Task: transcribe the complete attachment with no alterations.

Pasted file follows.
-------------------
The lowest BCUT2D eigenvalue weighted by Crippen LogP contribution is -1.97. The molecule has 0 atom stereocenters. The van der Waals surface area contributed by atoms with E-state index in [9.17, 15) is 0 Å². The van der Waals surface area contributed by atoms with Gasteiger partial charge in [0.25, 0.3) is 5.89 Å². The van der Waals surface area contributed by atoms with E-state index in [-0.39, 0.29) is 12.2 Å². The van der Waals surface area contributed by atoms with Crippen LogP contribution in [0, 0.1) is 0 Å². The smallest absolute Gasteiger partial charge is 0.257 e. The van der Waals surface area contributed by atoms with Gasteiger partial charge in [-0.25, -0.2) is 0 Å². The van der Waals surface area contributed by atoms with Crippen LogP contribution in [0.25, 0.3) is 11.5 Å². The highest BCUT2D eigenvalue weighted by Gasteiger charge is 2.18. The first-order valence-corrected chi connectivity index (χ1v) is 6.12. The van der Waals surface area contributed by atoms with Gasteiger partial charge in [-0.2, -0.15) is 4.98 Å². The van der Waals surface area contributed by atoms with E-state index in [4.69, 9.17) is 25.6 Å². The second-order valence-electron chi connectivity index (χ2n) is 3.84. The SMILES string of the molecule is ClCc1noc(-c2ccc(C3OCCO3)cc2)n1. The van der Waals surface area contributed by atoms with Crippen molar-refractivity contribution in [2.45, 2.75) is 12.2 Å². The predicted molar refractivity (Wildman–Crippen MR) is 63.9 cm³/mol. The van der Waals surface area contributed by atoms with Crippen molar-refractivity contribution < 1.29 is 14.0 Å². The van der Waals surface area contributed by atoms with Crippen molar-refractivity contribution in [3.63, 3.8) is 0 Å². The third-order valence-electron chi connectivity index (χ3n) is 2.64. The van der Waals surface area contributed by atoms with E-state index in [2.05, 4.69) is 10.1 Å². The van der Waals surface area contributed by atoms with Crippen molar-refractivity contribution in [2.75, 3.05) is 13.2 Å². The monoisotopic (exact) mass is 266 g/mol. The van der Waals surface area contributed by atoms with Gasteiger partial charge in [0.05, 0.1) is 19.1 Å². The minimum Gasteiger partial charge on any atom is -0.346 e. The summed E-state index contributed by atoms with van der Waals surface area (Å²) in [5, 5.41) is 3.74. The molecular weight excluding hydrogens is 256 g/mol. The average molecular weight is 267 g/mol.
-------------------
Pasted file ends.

The lowest BCUT2D eigenvalue weighted by Crippen LogP contribution is -1.97. The molecule has 0 atom stereocenters. The van der Waals surface area contributed by atoms with E-state index in [9.17, 15) is 0 Å². The van der Waals surface area contributed by atoms with Gasteiger partial charge in [0.25, 0.3) is 5.89 Å². The van der Waals surface area contributed by atoms with E-state index in [-0.39, 0.29) is 12.2 Å². The van der Waals surface area contributed by atoms with Crippen LogP contribution in [0, 0.1) is 0 Å². The smallest absolute Gasteiger partial charge is 0.257 e. The van der Waals surface area contributed by atoms with Gasteiger partial charge in [-0.25, -0.2) is 0 Å². The van der Waals surface area contributed by atoms with Crippen LogP contribution in [0.25, 0.3) is 11.5 Å². The highest BCUT2D eigenvalue weighted by Gasteiger charge is 2.18. The first-order valence-corrected chi connectivity index (χ1v) is 6.12. The van der Waals surface area contributed by atoms with Gasteiger partial charge in [-0.2, -0.15) is 4.98 Å². The van der Waals surface area contributed by atoms with E-state index in [4.69, 9.17) is 25.6 Å². The second-order valence-electron chi connectivity index (χ2n) is 3.84. The SMILES string of the molecule is ClCc1noc(-c2ccc(C3OCCO3)cc2)n1. The van der Waals surface area contributed by atoms with Crippen molar-refractivity contribution in [2.45, 2.75) is 12.2 Å². The predicted molar refractivity (Wildman–Crippen MR) is 63.9 cm³/mol. The van der Waals surface area contributed by atoms with Crippen molar-refractivity contribution < 1.29 is 14.0 Å². The van der Waals surface area contributed by atoms with Crippen molar-refractivity contribution in [3.63, 3.8) is 0 Å². The third-order valence-electron chi connectivity index (χ3n) is 2.64. The van der Waals surface area contributed by atoms with E-state index in [2.05, 4.69) is 10.1 Å². The van der Waals surface area contributed by atoms with Crippen molar-refractivity contribution in [2.75, 3.05) is 13.2 Å². The monoisotopic (exact) mass is 266 g/mol. The van der Waals surface area contributed by atoms with Gasteiger partial charge in [0.05, 0.1) is 19.1 Å². The minimum Gasteiger partial charge on any atom is -0.346 e. The summed E-state index contributed by atoms with van der Waals surface area (Å²) in [5, 5.41) is 3.74. The molecular weight excluding hydrogens is 256 g/mol. The average molecular weight is 267 g/mol.